Bookkeeping Basics for Your Business

Keep your store’s books on track and up to date.
Photo Credit: Unsplash

Author: Cassie Scott

One-third of small businesses fail because they ignored their finances, according to The Balance. To thrive and survive in 2019, focus on your assets and bookkeeping.

Bookkeeping involves tracking your company’s finances, which includes recording all transactions where you spend or receive money. Bookkeeping also helps companies track inventory, assess spending and make smart financial decisions. Businesses must keep accurate records to ensure they file local, state and federal taxes correctly.

Use these bookkeeping tips to ensure your business profits this year.

Designate one person on your staff or bring in an accounting firm to handle your books. Photo Credit: ATA

Designate a Bookkeeper

Proper bookkeeping is essential to managing a business, and that means every company must have a qualified bookkeeper.

Knowledgeable bookkeepers can track transactions in a workbook or an Excel spreadsheet. Miscalculations can crumble any business. If you don’t have the experience and know-how to keep your business safe, consider hiring a professional bookkeeper or accountant. These pros can help you avoid mathematical errors and financial chaos. Their services can also include financial suggestions and business advice. A qualified, reliable bookkeeper ensures peace of mind that lets you focus on sales and repairs.

If you’re capable of handling your own bookkeeping, study your accounting software options. Many digital programs are affordable and automated, giving you the power to confidently make financial decisions. But don’t despair if you need help. The Archery Trade Association provides many ATA-member service providers to ensure access to expert bookkeeping. Log in to your ATA-member account and click “member service providers” in the left sidebar to view your options.


Keep Good Records

Once you select a bookkeeper or program, you must ensure all records get recorded. Whether your business is big or small, you must record every transaction.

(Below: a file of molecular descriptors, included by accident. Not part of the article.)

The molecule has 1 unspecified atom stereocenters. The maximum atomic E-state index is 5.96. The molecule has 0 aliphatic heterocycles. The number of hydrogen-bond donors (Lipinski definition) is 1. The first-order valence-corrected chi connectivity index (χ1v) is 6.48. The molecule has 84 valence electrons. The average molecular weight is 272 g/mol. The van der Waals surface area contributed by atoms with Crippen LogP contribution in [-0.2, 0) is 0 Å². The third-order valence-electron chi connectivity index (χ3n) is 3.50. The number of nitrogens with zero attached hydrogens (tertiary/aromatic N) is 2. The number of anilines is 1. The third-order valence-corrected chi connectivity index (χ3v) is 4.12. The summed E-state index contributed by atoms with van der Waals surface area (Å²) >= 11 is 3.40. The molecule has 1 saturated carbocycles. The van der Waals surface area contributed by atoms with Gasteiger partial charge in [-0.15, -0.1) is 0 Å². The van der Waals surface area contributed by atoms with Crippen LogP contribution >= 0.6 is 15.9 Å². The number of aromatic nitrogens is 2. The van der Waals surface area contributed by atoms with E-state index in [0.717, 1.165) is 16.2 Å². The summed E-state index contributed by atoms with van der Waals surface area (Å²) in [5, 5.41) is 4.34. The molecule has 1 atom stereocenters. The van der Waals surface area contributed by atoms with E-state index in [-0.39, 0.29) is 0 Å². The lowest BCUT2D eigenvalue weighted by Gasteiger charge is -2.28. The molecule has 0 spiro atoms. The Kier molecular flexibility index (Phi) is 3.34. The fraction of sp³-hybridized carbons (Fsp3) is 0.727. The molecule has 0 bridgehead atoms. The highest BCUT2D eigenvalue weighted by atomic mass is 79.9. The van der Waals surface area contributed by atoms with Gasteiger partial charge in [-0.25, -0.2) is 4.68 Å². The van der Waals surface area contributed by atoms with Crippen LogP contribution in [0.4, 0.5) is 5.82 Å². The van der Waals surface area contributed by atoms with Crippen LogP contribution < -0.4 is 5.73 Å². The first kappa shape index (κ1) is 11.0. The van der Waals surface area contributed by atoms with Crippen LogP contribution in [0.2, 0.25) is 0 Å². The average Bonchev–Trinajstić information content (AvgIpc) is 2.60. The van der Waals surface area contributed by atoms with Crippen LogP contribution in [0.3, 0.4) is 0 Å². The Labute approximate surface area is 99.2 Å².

Track how much money comes in and goes out, and from where. Also track subsidiary records to prove your revenues and expenditures. That includes invoices, work tickets, banks statements, payroll records, and cash-register tapes and summaries. Update the books regularly to ensure you don’t forget line items. You must organize your files to ensure easy access and review in the future. For starters, consider organizing your revenue categories into service, sales and range time.

If you outsource your accounting work, meet regularly with your bookkeeper or a program representative to ensure they’re on track.

Make sure your records are up to date and accurate. Discuss any discrepancies with your staff. Photo Credit: ATA

Evaluate Your Records

John Nelson, ATA’s senior director of finance and operations, recommends businesses evaluate their records quarterly to ensure they can make informed decisions.

“By evaluating the bookkeeping history, an archery business can identify obsolete inventory items, determine which items produce the largest margins, and see seasonal and historical trends in classes of revenues and expenditures,” Nelson said. “These discoveries help archery businesses monitor and project cash flows, which helps them succeed.”

The more detailed your records, the easier you’ll identify unproductive products or business categories, and make appropriate changes.


Plan and Adapt

Any business owner can evaluate the company’s records, but if they don’t adapt to what the numbers show, what’s the point? Companies that survive and flourish identify barren products, services or business projects, and make improvements that spur growth. When hot products go cold, cancel future orders and buy more strategically. Make plans and establish monthly budgets, but don’t fear making changes to boost your business.

For more bookkeeping information, visit the U.S. Small Business Administration website at

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